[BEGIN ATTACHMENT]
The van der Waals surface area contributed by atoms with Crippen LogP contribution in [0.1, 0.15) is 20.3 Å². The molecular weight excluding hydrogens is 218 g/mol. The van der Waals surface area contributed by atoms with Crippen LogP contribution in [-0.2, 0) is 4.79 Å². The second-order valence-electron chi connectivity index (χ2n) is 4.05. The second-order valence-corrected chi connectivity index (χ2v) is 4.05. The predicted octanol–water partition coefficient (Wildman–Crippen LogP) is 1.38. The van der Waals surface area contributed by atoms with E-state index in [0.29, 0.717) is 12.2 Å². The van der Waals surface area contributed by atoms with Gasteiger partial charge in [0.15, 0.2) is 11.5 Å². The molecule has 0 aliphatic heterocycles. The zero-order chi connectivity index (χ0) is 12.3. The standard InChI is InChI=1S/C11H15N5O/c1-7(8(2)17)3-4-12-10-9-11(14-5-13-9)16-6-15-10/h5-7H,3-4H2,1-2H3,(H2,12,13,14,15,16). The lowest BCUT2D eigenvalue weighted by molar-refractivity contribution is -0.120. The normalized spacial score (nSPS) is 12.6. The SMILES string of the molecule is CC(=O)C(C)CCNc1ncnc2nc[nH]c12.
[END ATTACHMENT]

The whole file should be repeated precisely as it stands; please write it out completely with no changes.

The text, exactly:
The van der Waals surface area contributed by atoms with Crippen LogP contribution in [0.1, 0.15) is 20.3 Å². The molecular weight excluding hydrogens is 218 g/mol. The van der Waals surface area contributed by atoms with Crippen LogP contribution in [-0.2, 0) is 4.79 Å². The second-order valence-electron chi connectivity index (χ2n) is 4.05. The second-order valence-corrected chi connectivity index (χ2v) is 4.05. The predicted octanol–water partition coefficient (Wildman–Crippen LogP) is 1.38. The van der Waals surface area contributed by atoms with E-state index in [0.29, 0.717) is 12.2 Å². The van der Waals surface area contributed by atoms with Gasteiger partial charge in [0.15, 0.2) is 11.5 Å². The molecule has 0 aliphatic heterocycles. The zero-order chi connectivity index (χ0) is 12.3. The standard InChI is InChI=1S/C11H15N5O/c1-7(8(2)17)3-4-12-10-9-11(14-5-13-9)16-6-15-10/h5-7H,3-4H2,1-2H3,(H2,12,13,14,15,16). The lowest BCUT2D eigenvalue weighted by molar-refractivity contribution is -0.120. The normalized spacial score (nSPS) is 12.6. The SMILES string of the molecule is CC(=O)C(C)CCNc1ncnc2nc[nH]c12.